Posted by: genelnicholsblog | June 10, 2015

cling and delight!

It is longer than 30 other books of the Bible, totaling 176 verses! When we sit down to read a few of our favorite Psalms, this one is probably not on the list! It consists of 22 stanzas, each with 8 verses beginning with the first letter of the Hebrew alphabet until the entire alphabet is used.  Psalm 119 is distinctive in its writing style, length and its author is a mystery.

As we study “Their Stories,” I can’t help but wonder who the writer of this amazing Psalm was.  There are many theories, from David to Moses, but I like the theory of Warren Wiersbe best in his book Be Exultant.  He believes it was Jeremiah!

Wiersbe surmises that Jeremiah wrote it to his young disciples after the destruction of the temple.  Starting with the theme of the Psalm — growing in holiness even through persecution — he presents a strong case for Jeremiah’s authorship.  Let’s look at a couple of these points.

First, the writer speaks of the opposition of princes and of speaking to kings.

Even though princes sit plotting against me, your servant will meditate on your statutes. (v.23)

I will also speak of your testimonies before kings and shall not be put to shame, (v.46)

In the book of Jeremiah we learn that the prophet spoke with 5 kings on occasion. They opposed him, persecuted him and wanted him gone.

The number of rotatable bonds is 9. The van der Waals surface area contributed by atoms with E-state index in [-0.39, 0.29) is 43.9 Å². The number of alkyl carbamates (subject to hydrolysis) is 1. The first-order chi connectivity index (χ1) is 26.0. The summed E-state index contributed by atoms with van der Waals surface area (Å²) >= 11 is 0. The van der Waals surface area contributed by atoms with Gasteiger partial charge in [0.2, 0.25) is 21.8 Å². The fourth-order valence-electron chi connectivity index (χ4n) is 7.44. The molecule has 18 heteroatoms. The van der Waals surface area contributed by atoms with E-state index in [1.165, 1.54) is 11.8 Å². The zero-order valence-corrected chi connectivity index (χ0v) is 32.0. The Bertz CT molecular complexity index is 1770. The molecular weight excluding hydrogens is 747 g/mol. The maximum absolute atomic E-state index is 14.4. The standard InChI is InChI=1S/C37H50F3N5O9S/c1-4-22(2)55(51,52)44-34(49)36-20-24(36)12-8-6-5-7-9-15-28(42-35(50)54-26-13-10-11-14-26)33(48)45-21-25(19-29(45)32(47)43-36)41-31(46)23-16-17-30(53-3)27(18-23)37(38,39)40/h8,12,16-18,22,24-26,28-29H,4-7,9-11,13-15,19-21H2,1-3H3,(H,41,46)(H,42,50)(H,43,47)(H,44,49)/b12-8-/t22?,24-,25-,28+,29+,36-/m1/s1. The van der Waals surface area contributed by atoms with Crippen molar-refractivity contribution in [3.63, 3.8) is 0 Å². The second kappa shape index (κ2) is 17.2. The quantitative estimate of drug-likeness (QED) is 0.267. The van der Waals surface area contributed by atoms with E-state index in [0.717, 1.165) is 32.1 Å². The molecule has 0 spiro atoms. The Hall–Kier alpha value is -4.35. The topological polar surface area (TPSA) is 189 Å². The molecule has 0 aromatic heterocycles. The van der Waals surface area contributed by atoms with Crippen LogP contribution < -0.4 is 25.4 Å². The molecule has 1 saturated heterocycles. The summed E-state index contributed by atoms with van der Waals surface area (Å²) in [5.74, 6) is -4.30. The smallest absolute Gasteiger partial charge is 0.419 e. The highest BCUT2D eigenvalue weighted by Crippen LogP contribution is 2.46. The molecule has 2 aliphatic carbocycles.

Second, the writer of Psalm 119 speaks of those who wanted to destroy him.  He calls them “the proud,” “the arrogant,” or “the insolent.”

You rebuke the arrogant, who are accursed, those who stray from your commands. (v.21 NIV)

The insolent utterly deride me, but I do not turn away from your law. (v.51 ESV)

During his life Jeremiah was assaulted by critics and those who had no regard for God’s word.

Lastly, the anonymous writer of Psalm 119 was obviously surrounded by those who openly disrespected and disobeyed God’s laws, yet he delighted in God’s word.

Teach me good judgment and knowledge, for I believe in your commandments. (v.66)

Jeremiah loved God’s word with a love that sometimes makes me feel ashamed.  He delighted in the Scriptures.  The more severe the persecutions, the more he clung to the Word.  And that is the heart of this unique Psalm – there will always be pressures, hardships, and persecutions as we walk through this life, but in God’s word we find our strength.  We should be calling out to God to teach us through the Word, because we believe and delight in it.

Yes, Psalm 119 is long, but it was written by an anonymous writer who longed for the safety, comfort and strength only found in the Word.  He clung to it and delighted in it.  I hope you look at this Psalm with fresh eyes … I have.

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